• George – a shy, pink and slightly camp hippo. He broadly represented sensitivity and introversion. George first appeared in 1973, introduced as a shy friend of Zippy’s who was afraid of being seen or heard, usually crouching very low behind the window pane and rarely speaking, preferring to make funny noises. In subsequent seasons George gradually became more extroverted and spoke more, though he remained predominantly shy and timid. The most generally well-behaved and well-meaning of the puppet characters, George often found himself caught between Zippy and Bungle’s squabbling, and his good nature taken advantage of by the other characters. Although mostly introverted, several episodes reveal that he aspires to be a singer.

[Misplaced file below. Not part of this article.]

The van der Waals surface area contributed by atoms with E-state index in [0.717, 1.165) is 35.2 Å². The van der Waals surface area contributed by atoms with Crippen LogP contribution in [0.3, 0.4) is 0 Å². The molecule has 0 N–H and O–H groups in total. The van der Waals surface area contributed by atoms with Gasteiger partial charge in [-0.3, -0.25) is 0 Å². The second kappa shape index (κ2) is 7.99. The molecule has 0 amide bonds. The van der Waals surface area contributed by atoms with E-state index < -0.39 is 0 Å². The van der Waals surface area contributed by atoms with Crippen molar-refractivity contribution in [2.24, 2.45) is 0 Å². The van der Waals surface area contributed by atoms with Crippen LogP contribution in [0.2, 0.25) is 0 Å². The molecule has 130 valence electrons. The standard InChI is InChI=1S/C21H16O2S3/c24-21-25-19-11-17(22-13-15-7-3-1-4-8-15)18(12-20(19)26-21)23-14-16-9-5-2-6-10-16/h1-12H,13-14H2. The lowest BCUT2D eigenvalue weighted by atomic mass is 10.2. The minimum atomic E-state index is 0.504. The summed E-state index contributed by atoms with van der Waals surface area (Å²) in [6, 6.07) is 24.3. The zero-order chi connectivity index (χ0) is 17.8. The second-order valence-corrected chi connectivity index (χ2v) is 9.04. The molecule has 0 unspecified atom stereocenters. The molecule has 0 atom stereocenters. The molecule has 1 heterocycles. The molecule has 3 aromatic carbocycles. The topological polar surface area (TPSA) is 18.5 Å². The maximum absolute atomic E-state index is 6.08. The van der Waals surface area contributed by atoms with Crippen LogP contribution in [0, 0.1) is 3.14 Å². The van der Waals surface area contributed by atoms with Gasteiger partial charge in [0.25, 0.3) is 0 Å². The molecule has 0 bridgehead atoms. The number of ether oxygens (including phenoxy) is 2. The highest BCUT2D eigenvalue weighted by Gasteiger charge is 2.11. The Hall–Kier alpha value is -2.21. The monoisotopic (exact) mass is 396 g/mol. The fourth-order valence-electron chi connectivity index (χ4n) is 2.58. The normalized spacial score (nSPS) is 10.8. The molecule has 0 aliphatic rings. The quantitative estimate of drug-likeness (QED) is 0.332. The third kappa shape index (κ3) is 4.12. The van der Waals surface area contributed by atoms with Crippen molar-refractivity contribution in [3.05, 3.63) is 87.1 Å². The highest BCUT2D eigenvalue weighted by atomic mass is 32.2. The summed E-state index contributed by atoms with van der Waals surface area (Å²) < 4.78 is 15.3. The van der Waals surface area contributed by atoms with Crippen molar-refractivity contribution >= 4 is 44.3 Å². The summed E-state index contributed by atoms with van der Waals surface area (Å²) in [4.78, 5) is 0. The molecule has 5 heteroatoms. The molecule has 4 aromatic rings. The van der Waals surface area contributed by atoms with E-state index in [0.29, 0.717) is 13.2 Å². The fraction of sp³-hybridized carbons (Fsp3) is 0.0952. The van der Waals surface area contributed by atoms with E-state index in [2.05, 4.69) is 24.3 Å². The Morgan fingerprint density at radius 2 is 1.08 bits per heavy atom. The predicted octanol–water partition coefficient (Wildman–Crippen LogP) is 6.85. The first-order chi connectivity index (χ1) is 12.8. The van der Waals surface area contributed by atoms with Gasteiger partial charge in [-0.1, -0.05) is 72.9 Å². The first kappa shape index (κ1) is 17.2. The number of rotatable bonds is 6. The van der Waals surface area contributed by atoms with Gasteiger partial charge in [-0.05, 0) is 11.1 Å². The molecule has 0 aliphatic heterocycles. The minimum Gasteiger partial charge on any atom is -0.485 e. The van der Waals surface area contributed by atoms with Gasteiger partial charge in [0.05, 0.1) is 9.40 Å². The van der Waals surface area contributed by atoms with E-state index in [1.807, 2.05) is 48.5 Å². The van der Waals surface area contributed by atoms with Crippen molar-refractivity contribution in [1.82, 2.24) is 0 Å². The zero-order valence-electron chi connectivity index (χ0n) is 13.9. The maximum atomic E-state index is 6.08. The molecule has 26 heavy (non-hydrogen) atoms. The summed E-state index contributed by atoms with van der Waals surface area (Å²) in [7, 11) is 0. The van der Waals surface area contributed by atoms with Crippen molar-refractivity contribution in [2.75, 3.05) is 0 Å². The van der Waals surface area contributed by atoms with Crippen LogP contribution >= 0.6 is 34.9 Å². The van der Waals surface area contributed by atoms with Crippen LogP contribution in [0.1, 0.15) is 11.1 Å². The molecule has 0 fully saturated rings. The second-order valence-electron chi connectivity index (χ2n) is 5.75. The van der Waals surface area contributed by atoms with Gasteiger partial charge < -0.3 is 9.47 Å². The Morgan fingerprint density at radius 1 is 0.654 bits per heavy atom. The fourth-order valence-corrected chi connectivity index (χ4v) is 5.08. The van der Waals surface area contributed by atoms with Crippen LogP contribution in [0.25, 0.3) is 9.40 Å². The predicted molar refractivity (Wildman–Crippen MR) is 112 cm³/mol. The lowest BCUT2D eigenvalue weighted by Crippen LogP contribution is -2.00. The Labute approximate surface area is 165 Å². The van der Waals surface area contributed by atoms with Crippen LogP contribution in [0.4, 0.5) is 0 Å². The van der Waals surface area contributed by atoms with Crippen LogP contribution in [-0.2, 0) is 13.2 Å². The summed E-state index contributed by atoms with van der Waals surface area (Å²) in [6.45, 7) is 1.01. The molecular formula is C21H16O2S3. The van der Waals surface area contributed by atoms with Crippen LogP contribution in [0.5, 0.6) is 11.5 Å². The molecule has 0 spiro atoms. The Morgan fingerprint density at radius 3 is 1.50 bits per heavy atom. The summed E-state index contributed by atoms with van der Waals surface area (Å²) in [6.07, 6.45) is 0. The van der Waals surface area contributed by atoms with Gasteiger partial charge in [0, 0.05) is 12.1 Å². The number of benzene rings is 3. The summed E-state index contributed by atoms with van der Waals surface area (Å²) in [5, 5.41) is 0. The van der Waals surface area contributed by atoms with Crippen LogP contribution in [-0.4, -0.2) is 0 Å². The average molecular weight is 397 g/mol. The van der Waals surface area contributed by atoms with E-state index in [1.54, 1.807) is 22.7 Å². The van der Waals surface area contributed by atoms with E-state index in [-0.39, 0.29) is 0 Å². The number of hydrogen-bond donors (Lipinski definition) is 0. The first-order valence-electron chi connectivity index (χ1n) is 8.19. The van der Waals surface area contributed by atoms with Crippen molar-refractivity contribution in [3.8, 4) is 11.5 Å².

• Bungle – a brown furry bear with a squashed face, who is inquisitive but also clumsy and usually complains a lot about the other characters, especially Zippy’s antics. He broadly represented conformity. Although on the surface he appears well-behaved and sensible, Bungle has a very sneaky side and a tendency to suck up to authority, making him frequently just as troublesome as Zippy, if not more so. The polar opposites of Zippy and Bungle’s personalities are the source of much humour. Although unclothed most of the time, he wraps a towel around his waist after a shower and also wears tartan pyjamas at bedtime. His friends would on occasion put his bed in the shower if he was not vigilant. The original 1972 costume resembled a wild brown bear, but in 1973 this was replaced with a new design resembling a teddy bear. The costume design underwent another overhaul in 1974 with an all brown pelt (instead of the previous brown/white) slimmer torso and further modified face.